I don’t think quiet classes are an unusual problem to have, especially in university settings in Japan. There are usually ways and means to encourage students to interact and communicate in their English Communication courses when we’re face to face.
The problem comes when you are using web conferencing software to teach and are expecting/expected to get some kind of student interaction occurring. I’m not talking about cameras being turned off, here; that’s a different issue, and I kind of understand the reason behind it (the same thinking behind why you wouldn’t invite guests round if your home was unseemly to you). I’m talking about an unwillingness to communicate.
It’s not every student, but a sizeable number of them. They claim to be talking in their breakout groups after the fact, but when they notice I have joined the group, silence falls. Even when I tell them, “I can’t grade you on silence!” nothing much occurs rather than a muttering.
What can I do? I can either grade everyone at an F, which is unpleasant for everyone, or I can do something else. I need some assessment proxies, to show that students have been communicating in English with one another, just not in my presence. Here are some of them:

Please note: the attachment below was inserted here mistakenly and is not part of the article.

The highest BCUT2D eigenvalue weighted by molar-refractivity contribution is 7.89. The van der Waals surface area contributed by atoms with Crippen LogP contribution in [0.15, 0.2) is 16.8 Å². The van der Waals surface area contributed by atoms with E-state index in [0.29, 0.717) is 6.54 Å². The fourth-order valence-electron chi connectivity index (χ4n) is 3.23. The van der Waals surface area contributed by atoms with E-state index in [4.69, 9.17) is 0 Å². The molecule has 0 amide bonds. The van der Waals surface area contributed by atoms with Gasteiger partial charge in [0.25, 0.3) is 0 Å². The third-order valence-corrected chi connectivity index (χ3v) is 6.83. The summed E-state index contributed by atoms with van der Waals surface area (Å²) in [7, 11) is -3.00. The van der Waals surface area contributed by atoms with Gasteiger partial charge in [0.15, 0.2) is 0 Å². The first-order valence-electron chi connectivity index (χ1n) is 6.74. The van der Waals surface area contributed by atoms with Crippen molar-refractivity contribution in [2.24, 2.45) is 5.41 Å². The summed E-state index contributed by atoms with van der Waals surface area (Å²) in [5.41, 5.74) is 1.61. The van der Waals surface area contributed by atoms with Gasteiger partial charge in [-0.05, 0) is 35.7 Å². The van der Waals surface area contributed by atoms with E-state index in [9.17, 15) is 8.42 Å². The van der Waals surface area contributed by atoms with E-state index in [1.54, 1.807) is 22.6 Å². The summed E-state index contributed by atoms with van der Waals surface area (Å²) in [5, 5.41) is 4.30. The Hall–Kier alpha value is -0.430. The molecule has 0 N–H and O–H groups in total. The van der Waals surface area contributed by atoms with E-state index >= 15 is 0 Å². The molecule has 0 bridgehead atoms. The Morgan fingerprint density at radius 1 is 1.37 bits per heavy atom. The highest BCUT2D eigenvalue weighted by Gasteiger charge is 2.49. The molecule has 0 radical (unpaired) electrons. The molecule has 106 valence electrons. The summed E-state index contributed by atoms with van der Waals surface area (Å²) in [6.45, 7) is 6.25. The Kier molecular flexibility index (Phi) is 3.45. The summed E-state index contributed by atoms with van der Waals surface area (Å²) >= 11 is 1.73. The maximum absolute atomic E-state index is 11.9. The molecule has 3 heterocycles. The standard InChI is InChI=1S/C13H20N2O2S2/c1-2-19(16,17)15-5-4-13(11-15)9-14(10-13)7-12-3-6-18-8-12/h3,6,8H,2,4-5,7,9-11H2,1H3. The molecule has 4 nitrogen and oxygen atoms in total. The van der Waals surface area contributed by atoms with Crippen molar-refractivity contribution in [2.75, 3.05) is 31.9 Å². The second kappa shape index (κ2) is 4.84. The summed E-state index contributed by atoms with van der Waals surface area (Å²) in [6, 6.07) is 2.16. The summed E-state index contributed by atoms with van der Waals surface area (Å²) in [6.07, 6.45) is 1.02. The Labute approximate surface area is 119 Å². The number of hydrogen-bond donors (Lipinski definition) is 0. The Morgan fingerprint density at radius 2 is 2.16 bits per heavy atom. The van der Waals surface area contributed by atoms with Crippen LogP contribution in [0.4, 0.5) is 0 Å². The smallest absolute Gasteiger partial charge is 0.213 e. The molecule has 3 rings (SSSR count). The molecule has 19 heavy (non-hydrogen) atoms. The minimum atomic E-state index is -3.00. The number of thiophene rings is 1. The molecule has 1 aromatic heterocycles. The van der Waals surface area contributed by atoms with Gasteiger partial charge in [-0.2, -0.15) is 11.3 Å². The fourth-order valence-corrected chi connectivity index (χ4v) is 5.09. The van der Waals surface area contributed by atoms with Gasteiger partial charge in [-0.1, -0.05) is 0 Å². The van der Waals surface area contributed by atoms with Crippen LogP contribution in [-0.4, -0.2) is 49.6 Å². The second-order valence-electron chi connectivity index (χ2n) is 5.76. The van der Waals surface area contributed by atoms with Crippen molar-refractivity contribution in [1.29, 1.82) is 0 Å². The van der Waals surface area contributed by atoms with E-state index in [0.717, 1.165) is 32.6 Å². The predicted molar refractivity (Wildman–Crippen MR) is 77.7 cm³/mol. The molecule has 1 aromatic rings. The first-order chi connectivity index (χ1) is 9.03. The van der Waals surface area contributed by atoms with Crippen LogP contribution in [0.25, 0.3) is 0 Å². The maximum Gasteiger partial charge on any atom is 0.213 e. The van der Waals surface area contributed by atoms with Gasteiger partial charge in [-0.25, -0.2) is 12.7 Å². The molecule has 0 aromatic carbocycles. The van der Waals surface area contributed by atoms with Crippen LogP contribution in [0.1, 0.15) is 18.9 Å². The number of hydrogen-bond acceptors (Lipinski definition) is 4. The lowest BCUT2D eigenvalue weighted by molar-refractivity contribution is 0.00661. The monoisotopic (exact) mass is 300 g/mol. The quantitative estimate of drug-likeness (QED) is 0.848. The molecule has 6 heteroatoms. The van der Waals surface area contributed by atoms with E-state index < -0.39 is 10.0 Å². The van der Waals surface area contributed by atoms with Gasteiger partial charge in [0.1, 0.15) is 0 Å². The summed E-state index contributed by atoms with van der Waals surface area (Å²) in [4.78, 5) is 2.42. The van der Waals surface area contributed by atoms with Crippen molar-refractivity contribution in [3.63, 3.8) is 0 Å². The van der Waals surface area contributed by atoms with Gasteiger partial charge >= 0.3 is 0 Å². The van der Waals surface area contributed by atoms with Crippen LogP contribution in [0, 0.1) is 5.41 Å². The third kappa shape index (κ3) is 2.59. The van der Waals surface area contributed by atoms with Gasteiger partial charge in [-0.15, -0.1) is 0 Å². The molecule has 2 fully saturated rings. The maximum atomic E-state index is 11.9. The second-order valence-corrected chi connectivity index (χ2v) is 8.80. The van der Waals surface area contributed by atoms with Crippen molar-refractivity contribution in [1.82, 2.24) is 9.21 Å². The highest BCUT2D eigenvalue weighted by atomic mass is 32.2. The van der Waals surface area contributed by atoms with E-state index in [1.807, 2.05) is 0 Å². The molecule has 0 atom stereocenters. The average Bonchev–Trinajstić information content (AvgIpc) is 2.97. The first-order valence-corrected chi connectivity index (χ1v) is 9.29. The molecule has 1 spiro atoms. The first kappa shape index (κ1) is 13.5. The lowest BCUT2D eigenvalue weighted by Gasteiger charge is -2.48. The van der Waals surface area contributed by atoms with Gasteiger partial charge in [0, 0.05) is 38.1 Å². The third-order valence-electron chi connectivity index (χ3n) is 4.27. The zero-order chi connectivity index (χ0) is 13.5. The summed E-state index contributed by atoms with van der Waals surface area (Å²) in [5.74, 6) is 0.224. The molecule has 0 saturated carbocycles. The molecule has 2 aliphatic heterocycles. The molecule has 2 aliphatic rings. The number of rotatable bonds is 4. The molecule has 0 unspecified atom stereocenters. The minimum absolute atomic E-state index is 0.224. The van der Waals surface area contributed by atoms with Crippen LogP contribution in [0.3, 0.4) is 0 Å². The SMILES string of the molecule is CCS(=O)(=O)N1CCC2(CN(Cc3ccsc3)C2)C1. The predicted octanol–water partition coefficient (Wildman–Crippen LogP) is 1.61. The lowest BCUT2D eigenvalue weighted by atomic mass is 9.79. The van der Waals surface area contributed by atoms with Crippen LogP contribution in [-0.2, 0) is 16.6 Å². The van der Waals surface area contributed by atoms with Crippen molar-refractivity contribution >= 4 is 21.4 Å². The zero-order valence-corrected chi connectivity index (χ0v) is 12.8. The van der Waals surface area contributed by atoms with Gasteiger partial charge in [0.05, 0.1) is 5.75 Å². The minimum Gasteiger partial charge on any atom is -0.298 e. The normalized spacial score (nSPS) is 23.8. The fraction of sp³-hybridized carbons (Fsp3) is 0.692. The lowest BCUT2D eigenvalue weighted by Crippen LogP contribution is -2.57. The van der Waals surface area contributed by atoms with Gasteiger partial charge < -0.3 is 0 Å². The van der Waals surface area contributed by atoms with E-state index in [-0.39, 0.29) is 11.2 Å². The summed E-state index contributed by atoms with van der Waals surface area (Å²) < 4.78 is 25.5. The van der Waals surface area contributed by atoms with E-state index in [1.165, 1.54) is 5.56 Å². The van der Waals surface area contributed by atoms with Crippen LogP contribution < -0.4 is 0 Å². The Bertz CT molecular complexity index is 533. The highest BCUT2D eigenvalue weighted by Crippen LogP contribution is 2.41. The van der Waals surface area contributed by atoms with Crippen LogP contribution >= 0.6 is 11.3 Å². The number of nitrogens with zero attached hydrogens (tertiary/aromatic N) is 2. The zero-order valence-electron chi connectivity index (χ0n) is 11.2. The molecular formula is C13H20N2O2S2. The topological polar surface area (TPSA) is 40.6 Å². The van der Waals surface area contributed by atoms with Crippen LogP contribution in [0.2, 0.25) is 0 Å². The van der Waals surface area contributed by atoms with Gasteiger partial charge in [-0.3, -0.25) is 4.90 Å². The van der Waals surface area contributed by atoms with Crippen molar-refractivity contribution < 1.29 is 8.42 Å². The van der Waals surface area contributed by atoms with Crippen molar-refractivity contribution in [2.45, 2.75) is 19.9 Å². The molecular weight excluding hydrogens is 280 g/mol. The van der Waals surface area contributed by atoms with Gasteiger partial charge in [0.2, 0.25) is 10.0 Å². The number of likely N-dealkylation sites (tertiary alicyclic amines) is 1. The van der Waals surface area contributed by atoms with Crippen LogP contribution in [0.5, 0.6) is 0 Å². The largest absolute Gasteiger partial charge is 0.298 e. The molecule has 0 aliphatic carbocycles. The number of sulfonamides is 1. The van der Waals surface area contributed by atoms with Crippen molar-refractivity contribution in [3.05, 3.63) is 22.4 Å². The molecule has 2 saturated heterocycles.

Record your group discussion task
This was unpopular but not terrible. It also gave me solid evidence (as opposed to disputable, unrecorded performance) about how little or how much students spoke in a task.
I don’t like it, to be frank, because there is less spoken interaction than I would like, and lots of writing, which is beyond the remit of the spoken communication lesson. With a quiet class there tends to be less coming to a consensus involved in group decision making and more devolving decisions to the strongest or keenest student in the group.
Other things that I could do are:
Make a video together
But this is essentially the same as ‘record your task’ but with more room for IT faff and unlikely to result in more English output.
Somebody’s going to say Flipgrid
Why would I ask students to install something on their phone when they can upload work to the LMS or the institutional cloud storage?
Record and transcribe discussion
This could work, but it is a lot of work if the discussion is long. It is also more to mark. However, it does allow for consciousness-raising of students’ own utterances. I have used student task transcription previously with my RPG course.
Produce a podcast or video, ideally for an authentic audience
This is unlikely to be a favourite task, to be honest. Additionally, if it is taken up with no enthusiasm, no authentic audience would want to listen to it, although individual work was done generally well when giving presentations about their favourite architecture.
So, these are some of my assessment proxies (or possible proxies) for interaction while synchronously using voice/video over internet. What are you doing with your quiet classes? Feel free to donate your ideas to me and my three readers!